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I kindly invite you to contribute to new book “Learning Management Systems: Metrics, Standards, and Applications” to be published by IGI Global. The main goal of this edition is to present high quality research by the leading experts on the state-of-the-art Theory, Technology and Applications for online as well as hybrid educational environments.

Project Overview
Currently, non-for-profit and for-profit academic institutions function as exclusively online training or degree granting facilities, while others enrich their traditional curriculum with online and hybrid courses. As the e-Learning market continues to grow, the choice of available stand-alone software modules as well as “software as a service” packages has been growing accordingly. Moreover, the development of learning management systems and related technologies goes hand in hand with the development of new method of course delivery and corresponding instructional design methodologies.

In this increasingly competitive environment, administrators and faculty confront a difficult problem of choosing an appropriate learning management system that fits their budget, technical resources, curriculum, and profile of the student body. The problem is complicated further by the intrinsic connection between the choice of LMS and a variety of instructional design models and modes of course delivery, such as “pure” online, hybrid, and asynchronous/synchronous courses.

Target Audience
The book is intended to be a source of consolidated information for administrators, faculty, instructional designers, course developers and businesses on the available technological solutions, instructional design methods, metrics, and standards in the area of online education. It will contain vital practical information, case studies, and conceived as a manual for all involved in the e-Learning environment.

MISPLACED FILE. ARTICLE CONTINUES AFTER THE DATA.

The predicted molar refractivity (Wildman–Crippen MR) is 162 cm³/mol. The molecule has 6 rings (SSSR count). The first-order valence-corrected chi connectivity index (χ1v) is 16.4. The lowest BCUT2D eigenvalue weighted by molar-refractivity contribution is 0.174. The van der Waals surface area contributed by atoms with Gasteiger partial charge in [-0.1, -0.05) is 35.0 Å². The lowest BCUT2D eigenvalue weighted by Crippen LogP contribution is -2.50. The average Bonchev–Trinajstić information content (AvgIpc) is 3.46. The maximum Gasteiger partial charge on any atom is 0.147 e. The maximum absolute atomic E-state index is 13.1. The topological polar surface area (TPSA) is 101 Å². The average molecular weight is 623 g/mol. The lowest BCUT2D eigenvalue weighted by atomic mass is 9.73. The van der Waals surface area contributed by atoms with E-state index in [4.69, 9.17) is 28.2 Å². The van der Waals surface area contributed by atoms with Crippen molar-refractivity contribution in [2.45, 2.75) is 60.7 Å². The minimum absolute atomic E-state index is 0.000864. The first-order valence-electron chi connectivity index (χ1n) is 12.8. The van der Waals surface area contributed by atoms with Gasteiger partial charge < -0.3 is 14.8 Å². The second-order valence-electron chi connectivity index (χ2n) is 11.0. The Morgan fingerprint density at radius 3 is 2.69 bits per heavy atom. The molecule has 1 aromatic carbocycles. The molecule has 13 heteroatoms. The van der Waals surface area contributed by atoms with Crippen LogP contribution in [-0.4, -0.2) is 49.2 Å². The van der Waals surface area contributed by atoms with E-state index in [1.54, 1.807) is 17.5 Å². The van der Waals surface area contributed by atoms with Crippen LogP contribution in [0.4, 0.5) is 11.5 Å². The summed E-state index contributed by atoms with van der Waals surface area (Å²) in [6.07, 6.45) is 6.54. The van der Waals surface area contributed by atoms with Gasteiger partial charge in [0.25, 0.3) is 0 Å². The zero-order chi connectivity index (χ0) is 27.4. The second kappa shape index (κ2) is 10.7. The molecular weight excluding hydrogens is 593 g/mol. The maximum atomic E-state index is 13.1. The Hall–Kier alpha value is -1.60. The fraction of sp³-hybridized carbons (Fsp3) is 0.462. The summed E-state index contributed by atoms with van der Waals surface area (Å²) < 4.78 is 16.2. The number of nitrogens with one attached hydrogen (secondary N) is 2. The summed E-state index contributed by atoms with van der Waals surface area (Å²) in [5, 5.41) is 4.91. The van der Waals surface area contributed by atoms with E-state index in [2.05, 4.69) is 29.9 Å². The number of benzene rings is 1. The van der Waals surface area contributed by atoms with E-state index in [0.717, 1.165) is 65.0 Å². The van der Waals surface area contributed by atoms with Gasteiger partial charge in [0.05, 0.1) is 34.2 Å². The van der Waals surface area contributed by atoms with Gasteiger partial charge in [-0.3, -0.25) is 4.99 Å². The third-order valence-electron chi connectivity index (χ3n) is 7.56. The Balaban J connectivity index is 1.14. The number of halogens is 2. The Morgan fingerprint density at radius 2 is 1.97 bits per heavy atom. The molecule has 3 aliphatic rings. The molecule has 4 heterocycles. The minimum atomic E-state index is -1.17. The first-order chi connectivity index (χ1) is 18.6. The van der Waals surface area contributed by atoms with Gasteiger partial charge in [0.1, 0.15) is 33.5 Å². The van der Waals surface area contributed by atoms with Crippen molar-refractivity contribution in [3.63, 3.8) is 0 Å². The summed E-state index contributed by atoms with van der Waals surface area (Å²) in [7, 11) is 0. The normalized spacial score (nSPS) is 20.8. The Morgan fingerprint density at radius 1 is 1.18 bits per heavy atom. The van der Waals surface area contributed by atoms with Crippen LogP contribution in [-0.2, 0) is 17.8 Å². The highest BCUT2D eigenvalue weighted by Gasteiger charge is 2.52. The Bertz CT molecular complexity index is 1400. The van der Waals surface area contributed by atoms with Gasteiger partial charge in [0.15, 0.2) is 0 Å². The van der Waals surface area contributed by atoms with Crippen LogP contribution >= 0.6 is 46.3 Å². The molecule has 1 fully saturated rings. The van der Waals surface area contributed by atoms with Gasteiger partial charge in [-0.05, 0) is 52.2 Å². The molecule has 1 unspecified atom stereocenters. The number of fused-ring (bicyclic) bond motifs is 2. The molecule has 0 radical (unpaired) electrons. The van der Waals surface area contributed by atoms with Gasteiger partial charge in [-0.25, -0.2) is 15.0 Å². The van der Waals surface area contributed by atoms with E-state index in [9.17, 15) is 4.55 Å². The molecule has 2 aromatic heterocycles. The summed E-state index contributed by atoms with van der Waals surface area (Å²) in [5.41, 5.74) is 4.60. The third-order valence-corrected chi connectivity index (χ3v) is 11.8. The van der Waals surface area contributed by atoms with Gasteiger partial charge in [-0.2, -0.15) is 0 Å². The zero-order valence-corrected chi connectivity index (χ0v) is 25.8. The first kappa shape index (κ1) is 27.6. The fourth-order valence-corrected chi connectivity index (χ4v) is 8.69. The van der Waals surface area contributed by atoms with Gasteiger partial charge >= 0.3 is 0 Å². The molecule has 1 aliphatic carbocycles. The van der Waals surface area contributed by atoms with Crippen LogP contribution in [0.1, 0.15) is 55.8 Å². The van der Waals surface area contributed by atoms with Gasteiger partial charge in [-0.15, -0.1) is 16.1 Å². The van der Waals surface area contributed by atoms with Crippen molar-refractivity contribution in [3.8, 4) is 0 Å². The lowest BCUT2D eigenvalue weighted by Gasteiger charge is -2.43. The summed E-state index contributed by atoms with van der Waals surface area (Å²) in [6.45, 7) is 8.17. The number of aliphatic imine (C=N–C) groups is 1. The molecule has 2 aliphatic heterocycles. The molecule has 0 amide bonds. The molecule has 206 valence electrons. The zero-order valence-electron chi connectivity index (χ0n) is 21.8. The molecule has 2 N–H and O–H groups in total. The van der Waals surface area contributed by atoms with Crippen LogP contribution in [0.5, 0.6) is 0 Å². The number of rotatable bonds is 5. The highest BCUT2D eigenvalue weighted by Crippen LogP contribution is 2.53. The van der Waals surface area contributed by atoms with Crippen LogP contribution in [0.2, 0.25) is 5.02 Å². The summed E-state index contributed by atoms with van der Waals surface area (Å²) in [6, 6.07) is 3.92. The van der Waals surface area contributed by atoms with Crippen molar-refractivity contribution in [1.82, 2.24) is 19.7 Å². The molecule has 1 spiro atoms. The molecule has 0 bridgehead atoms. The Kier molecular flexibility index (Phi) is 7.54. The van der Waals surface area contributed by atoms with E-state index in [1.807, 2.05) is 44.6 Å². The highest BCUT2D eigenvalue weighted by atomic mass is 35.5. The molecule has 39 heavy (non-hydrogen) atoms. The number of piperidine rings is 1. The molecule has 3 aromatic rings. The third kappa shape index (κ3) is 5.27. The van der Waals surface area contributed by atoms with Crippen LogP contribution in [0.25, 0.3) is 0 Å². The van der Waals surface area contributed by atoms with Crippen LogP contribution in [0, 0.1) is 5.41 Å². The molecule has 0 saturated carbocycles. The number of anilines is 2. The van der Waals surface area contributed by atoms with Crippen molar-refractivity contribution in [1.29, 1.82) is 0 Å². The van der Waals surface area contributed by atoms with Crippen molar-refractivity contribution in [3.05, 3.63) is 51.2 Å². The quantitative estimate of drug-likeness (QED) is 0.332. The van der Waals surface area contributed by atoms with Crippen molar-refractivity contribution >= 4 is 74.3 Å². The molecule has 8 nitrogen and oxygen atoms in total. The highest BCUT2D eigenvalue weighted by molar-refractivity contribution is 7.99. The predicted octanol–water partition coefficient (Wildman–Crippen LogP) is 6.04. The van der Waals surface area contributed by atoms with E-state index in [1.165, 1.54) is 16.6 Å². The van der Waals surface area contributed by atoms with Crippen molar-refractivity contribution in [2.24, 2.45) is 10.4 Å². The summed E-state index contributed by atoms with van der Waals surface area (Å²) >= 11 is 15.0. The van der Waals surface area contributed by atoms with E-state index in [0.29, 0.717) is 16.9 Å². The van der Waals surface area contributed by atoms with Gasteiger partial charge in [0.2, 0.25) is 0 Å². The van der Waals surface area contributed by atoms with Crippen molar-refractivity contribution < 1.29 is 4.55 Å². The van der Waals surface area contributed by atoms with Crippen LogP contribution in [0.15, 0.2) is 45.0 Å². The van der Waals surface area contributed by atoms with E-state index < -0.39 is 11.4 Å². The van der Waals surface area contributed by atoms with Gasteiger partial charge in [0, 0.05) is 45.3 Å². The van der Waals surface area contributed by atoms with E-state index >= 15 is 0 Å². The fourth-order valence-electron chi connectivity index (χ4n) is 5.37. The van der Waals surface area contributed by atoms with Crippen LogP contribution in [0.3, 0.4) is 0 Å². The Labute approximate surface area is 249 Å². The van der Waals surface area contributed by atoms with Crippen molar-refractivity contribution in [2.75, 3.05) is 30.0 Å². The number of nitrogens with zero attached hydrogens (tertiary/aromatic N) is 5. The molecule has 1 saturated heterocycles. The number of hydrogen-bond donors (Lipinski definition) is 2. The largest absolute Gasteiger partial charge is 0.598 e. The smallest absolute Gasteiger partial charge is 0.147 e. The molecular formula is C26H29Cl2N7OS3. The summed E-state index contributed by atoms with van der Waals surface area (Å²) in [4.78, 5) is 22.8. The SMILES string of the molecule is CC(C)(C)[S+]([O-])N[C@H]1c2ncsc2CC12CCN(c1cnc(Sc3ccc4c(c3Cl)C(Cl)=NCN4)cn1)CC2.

Chapter Title

Learning Management System Evaluation and Selection: A case study of the University of Massachusetts System methodology for the Learning Platform Review


Koutropoulos, Apostolos - University of Massachusetts Boston

Masson, Patrick - UMass Online

Henderson, Stefanie - UMass Online


These days educational technology goes hand-in-hand with pedagogy when it comes to teaching and learning. At the center of our collection of tools that we label as educational technology, especially in online-only courses, is the Learning Management System (LMS). Compared to other newer technologies, such as blogs and wikis, the selection and implementation of an LMS requires more in depth evaluation due to the rework costs associated with making an initial poor choice. Learning Management choice goes beyond a simple comparison of the availability of various tools in the various LMS candidates. This case study examines the process by which the UMass Online consortium chose an LMS was to replace their, at the time, End-of-life LMS. In this case we describe the Learning Platform Review process which drove our decision making, the rationale behind this process, and the outcomes. This LPR process is based on agile methodology and it was the first use case for the LPR for the UMass Online consortium; we therefore also include a post-modem analysis, what we learned and or what we would have done differently.

Elaborated chapter idea

Choosing an LMS isn't a small thing. Very few institutions start from square one these days, there is always some legacy system to work with, be it another LMS, a student information system, or some other integral database. Picking an LMS is also not about picking features, as might be the case with other educational technology products, because when it comes down to it, all learning management systems have a common core of functions including grade books, learning modules, assignments and discussion forums.  So then, what does one look for in a learning management system?

The answer, of course, will depend on an institution-to-institution basis.  Factors that go into such a decision include factors such as how user friendly an LMS is, how well does it integrate with your existing systems, overall cost, how responsive the company is, and the upgrade cycle of the product. Some learning management systems have free versions that instructors can use to test drive; Moodlerooms, rSmart, Blackboard and Instructure are examples of this. Others vendors do not.